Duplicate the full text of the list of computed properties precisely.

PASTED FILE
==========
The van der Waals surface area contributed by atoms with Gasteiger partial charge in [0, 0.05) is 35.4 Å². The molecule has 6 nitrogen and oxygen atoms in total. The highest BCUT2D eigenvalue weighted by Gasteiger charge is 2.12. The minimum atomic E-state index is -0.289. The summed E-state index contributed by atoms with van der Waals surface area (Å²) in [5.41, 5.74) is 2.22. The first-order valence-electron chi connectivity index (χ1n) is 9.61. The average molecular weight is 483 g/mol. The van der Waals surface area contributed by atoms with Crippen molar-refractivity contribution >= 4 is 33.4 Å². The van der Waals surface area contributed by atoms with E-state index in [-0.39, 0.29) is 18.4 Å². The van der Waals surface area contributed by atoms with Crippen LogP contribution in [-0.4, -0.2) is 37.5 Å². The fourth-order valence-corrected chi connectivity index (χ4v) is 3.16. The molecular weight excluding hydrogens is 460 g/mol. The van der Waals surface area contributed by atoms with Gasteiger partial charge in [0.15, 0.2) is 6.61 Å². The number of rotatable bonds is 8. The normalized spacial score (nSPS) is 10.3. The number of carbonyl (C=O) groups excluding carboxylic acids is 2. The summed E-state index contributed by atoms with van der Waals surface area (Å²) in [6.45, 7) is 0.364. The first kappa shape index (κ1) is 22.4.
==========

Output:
The van der Waals surface area contributed by atoms with Gasteiger partial charge in [0, 0.05) is 35.4 Å². The molecule has 6 nitrogen and oxygen atoms in total. The highest BCUT2D eigenvalue weighted by Gasteiger charge is 2.12. The minimum atomic E-state index is -0.289. The summed E-state index contributed by atoms with van der Waals surface area (Å²) in [5.41, 5.74) is 2.22. The first-order valence-electron chi connectivity index (χ1n) is 9.61. The average molecular weight is 483 g/mol. The van der Waals surface area contributed by atoms with Crippen molar-refractivity contribution >= 4 is 33.4 Å². The van der Waals surface area contributed by atoms with E-state index in [-0.39, 0.29) is 18.4 Å². The van der Waals surface area contributed by atoms with Crippen LogP contribution in [-0.4, -0.2) is 37.5 Å². The fourth-order valence-corrected chi connectivity index (χ4v) is 3.16. The molecular weight excluding hydrogens is 460 g/mol. The van der Waals surface area contributed by atoms with Gasteiger partial charge in [0.15, 0.2) is 6.61 Å². The number of rotatable bonds is 8. The normalized spacial score (nSPS) is 10.3. The number of carbonyl (C=O) groups excluding carboxylic acids is 2. The summed E-state index contributed by atoms with van der Waals surface area (Å²) in [6.45, 7) is 0.364. The first kappa shape index (κ1) is 22.4.